If my dad had not sent the above Christmas telegram to my mom in Pittsburg, Kansas, and had my mother not responded positively, I would not be here and you would not be reading “my” blog.
My parents had been high school sweethearts in Pittsburg. My dad was editor of the school paper and my mom was its financial manager. Circumstances separated them three times. During the Depression my dad sought temporary work at a meat packing facility in Iowa to help support his parents on their 80-acre Missouri farm, and during World War II he served in the army as part of the U.S. occupying forces in Japan, while my mother “held down the fort” (as my father would say) in their Los Angeles home with a child and a baby, my sister and brother.
In between, my mom’s parents intervened to prompt Mom to break up with Dad because, they explained, she had never dated anyone else. So he went off to northern California and took a job driving a delivery truck for a baking company in the Sierra Nevada mountain range while she remained in Pittsburg attending college, working at Penney’s, and, as the oldest child, tending to her invalid mother and her father and siblings.
I have hundreds of letters they exchanged during their times of separation. Reading them, more than once I regretted my father never became the writer or the doctor he had hoped to be and that my mother missed out on traveling adventures she had hoped to have. I’ve published and travelled, their vicarious writer and adventurer, but I never had what they enjoyed: a lifelong relationship of love and romance.
People often look for scapegoats to blame for the “breakdown” of “the” family (as if there were only one kind of family), but in truth, it’s the economy and war that are a family’s most serious threats. My parents’ words are testimony to each.
My father deeply grieved having to leave his girlfriend behind in 1934, the year following their high school graduation, as he travelled to Sioux City in hopes of finding work in the meat packing industry which employed his brother-in-law. Going to Cudahy’s very early one morning shortly after his arrival, my 18-year-old future Dad found 175 men already there hoping for a day’s work. He reflected on the experience in a letter dated August 14, 1934:
I wondered at the time if there were just as many seeking work at each of the other two plants, Swift’s and Armour’s. Now I was actually seeing the great masses of the unemployed of a big city, not just reading the stories in the newspaper. I believe if people who are knocking the work-creating acts of the government could actually see and walk among a crowd of men looking for work, [they] would realize that it is [for] our gov’t’s safety to give employment to all possible. What a menace that crowd could be if organized and armed to the teeth. But, I admire those fellows. Their countenances, though not hilarious with joy, were not clouded with undue desperation. So as yet they haven’t given up hope and neither have I.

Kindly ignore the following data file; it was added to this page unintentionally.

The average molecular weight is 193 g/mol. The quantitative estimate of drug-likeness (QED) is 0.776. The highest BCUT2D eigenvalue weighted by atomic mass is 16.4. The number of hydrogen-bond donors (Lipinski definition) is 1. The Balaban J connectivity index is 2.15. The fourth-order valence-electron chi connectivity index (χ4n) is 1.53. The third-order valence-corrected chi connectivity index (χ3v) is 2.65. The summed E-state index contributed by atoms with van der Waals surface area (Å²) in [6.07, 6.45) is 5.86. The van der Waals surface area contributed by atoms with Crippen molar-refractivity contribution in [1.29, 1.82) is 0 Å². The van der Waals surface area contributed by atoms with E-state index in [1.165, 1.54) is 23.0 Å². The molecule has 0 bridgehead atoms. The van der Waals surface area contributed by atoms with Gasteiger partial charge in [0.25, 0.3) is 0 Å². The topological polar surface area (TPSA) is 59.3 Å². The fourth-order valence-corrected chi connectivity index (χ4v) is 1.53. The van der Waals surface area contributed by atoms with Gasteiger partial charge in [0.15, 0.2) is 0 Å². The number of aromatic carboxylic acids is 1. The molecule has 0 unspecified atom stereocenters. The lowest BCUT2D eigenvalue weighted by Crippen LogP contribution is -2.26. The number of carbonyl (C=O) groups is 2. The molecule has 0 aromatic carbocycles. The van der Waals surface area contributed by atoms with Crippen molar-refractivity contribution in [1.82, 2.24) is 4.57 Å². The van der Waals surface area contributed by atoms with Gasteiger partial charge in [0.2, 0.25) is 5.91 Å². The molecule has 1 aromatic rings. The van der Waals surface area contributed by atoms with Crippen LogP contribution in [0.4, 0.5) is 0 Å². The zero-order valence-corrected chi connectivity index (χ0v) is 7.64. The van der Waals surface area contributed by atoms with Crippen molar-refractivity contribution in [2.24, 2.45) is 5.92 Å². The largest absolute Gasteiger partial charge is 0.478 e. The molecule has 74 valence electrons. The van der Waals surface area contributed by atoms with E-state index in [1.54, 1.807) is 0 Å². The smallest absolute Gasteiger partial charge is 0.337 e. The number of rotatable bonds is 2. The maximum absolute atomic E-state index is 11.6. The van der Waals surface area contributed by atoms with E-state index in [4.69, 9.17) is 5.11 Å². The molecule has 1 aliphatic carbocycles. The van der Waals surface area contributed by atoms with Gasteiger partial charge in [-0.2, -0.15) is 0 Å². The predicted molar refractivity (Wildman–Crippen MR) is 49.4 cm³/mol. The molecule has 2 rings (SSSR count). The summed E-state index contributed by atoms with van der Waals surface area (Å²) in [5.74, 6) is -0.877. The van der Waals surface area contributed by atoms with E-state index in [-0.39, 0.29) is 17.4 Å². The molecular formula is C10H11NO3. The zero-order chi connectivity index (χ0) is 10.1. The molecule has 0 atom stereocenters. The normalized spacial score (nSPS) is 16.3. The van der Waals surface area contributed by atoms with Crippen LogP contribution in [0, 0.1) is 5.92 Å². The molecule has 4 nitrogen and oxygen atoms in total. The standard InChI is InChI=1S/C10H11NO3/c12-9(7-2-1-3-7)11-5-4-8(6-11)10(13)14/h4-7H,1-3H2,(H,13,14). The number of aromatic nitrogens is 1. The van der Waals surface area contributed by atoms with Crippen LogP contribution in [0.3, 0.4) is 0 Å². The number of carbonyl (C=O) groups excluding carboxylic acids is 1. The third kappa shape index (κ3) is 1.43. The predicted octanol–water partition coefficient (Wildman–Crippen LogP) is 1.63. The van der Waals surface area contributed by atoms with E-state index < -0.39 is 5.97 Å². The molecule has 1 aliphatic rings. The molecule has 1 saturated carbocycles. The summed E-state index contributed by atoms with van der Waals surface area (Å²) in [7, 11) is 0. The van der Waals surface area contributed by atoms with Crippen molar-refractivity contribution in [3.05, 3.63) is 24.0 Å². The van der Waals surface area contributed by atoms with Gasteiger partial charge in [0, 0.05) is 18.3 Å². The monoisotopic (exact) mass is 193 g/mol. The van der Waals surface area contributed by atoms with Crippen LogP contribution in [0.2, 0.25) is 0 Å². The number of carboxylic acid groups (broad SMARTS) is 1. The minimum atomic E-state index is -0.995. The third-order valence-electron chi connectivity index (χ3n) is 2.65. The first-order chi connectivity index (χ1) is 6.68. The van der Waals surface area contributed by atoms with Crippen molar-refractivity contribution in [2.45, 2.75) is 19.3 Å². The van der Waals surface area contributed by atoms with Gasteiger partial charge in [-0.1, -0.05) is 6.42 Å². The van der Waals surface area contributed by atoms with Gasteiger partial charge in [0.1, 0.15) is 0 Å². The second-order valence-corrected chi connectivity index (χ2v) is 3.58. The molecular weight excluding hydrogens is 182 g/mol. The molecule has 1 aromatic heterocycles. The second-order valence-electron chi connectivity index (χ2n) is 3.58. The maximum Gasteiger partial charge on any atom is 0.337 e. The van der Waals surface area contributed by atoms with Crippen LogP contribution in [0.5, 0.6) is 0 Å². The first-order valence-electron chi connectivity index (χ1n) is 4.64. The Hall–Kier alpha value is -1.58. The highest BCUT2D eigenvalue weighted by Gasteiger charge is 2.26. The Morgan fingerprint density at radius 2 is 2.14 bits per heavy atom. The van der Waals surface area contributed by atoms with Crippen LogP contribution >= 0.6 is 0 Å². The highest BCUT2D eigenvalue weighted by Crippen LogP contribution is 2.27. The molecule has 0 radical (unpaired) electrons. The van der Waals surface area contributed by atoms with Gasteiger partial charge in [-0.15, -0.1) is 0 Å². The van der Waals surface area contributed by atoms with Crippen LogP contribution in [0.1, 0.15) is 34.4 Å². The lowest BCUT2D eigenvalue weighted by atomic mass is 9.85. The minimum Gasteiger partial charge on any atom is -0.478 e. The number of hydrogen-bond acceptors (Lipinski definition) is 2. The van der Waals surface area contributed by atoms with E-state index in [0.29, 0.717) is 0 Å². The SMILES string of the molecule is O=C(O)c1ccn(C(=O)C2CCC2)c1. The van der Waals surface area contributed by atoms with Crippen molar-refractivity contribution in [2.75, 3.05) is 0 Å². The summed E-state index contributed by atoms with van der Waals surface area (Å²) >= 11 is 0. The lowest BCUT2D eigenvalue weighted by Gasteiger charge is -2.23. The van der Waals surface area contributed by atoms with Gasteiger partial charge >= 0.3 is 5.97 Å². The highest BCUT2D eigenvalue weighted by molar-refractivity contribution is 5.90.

My parents missed having Christmas together that year because of the daily uncertain possibility of work at one plant or another and the geographical distance between them, even if either had money for the train.
Then came the war. My father was saved from being among the invading troops in Japan by the atomic bomb, and he disembarked from his troop ship in Nagasaki on my sister’s birthday the day after Thanksgiving, 1945. He saw firsthand the devastation of “Fat Boy,” a plutonium implosion device dropped on the city months earlier.
In her Christmas letter to Dad a month later, Mom wrote a story of how the family was doing in his absence and included it in a letter:
It’s Christmas Eve. In a little house on the corner of 62nd and Third Avenue in the city of Los Angeles lives a service man’s family. See, there’s the star in the window. Outside it is raining. Inside tho there is a fire burning brightly in the fireplace, & a small tree gaily decorated with tinsel & baubles & memories of years past is perched on the chest.In the bedroom the woman has just tucked the little girl into bed. “Mommy, I don’t feel like Christmas,” the little girl is saying. “I want my daddy.”“Honey, we all want Daddy home. Even little Stevie. Maybe Daddy will be home with us next year. Now say your prayers and go to sleep.”“_____ and please Jesus take care of Daddy” concludes the little girl.
My mom continues the story with her many chores after my sister and brother are in bed: washing dishes, boiling the baby’s bottles, putting the gifts out, assembling my brother’s rocking horse with some difficulty, completing a mattress and pillow for my sister’s doll bed. Christmas music on the radio makes her feel closer to Dad, but then she worries about his Christmas day, whether he’s safe, whether he’s received his Christmas box. It’s nearly 3 a.m. when she sits down to write “her summary of Christmas Eve,” “her nightly chat with that dear husband,” concluding with,
A far away look comes into her eyes as she hears “Winter Wonderland.” A snowy nite—cold; a little blue or black Chevy (I think it was a Chevy) but it doesn’t matter, for right there beside her is the most wonderful guy in the world. The shameless excuses she made to be alone with him. To know she had all of his attention for a little while—it was so nice to sit close to him and hold his hand while he drove along snowy streets. They could talk for hours and never tire of each other. She often suspected he listened to her not for any intelligent remarks she made, but because maybe he was in love with her.
So how was Dad’s Christmas in Japan? Stay tuned next week.
Other posts about my folks:
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